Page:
The idea of blogging anonymously has served the world quite well when gaining a snapshot of life in Iran, China and elsewhere. I am not saying that I am in any way as valuable as these folks. What I am saying is that sometimes the protection of anonymity is of value.

To underline this point whenever I have been “me” on-line it has caused me to question whether I should bother to be involved on line at all. The first time was in a school discussion board where the MSM picked up my name as someone who had been in contact with a known kiddie fiddler. No the guy had never touched me and no I did not want to discuss this further, an unpleasant surprise never the less. On a subsequent occasion, I was phoned and berated verbally by an anonymous contributor to another board, who had tracked me to my workplace to continue a disagreement he felt was unresolved on line. In both cases this would not have been possible had I used my pseudonym.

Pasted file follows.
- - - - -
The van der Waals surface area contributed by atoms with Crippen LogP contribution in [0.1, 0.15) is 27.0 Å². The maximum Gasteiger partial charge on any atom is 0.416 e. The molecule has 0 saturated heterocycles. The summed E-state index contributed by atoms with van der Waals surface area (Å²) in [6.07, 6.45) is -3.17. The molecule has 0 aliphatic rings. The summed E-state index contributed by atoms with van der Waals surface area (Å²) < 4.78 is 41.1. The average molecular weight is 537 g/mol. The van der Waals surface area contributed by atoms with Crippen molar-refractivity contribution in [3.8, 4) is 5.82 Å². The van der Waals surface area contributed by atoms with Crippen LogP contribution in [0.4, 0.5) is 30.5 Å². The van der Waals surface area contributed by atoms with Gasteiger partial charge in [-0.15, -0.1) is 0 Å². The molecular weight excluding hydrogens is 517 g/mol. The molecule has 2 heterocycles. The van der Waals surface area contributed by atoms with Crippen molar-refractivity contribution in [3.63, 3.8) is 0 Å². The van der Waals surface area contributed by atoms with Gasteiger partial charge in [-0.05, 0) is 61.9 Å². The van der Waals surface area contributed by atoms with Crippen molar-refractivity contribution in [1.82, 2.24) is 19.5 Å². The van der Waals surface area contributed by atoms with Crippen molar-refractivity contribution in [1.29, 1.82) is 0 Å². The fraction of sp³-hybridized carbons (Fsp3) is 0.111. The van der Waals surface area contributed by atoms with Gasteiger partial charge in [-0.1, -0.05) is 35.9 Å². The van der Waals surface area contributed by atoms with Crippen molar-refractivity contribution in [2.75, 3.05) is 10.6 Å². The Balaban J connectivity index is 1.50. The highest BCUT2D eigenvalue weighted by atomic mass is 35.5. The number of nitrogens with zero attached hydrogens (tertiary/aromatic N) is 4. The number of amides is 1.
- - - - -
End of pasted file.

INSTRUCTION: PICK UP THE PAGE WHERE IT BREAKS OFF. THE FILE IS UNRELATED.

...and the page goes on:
As someone who has been run-over, searched repeatedly, chased and beaten up for openly expressing my views face to face in public I see no reason to acknowledge an argument to do with my courage (or lack thereof) on-line. Maybe I’m just tired of being the one that gets flagged to be searched in airline checks etc. I know I grew tired of listening to a lot of unhappy people and getting the same government; then seeing a much smaller group of people at protests that had more verbal than material support. I think it most unfair to make presumptions of cowardice, based purely on the failings of others. It shows a complete lack of imagination to think that all anonymous users are “abusers by proxy” or “nastiness waiting to pounce”. I won’t buy into the macho call-you-out b******t as a response. A good read of my blog would identify me fairly accurately anyway.

I have offered to identify myself at my favourite discussion board over at PA. I am still trying to find a balance between the comfort of anonymity and blogging it real. Being scolded from a soapbox is unlikely to help. Besides I'm chronically self conscious in the presence of so many people on discussion boards who are clearly better informed and smarter than me…….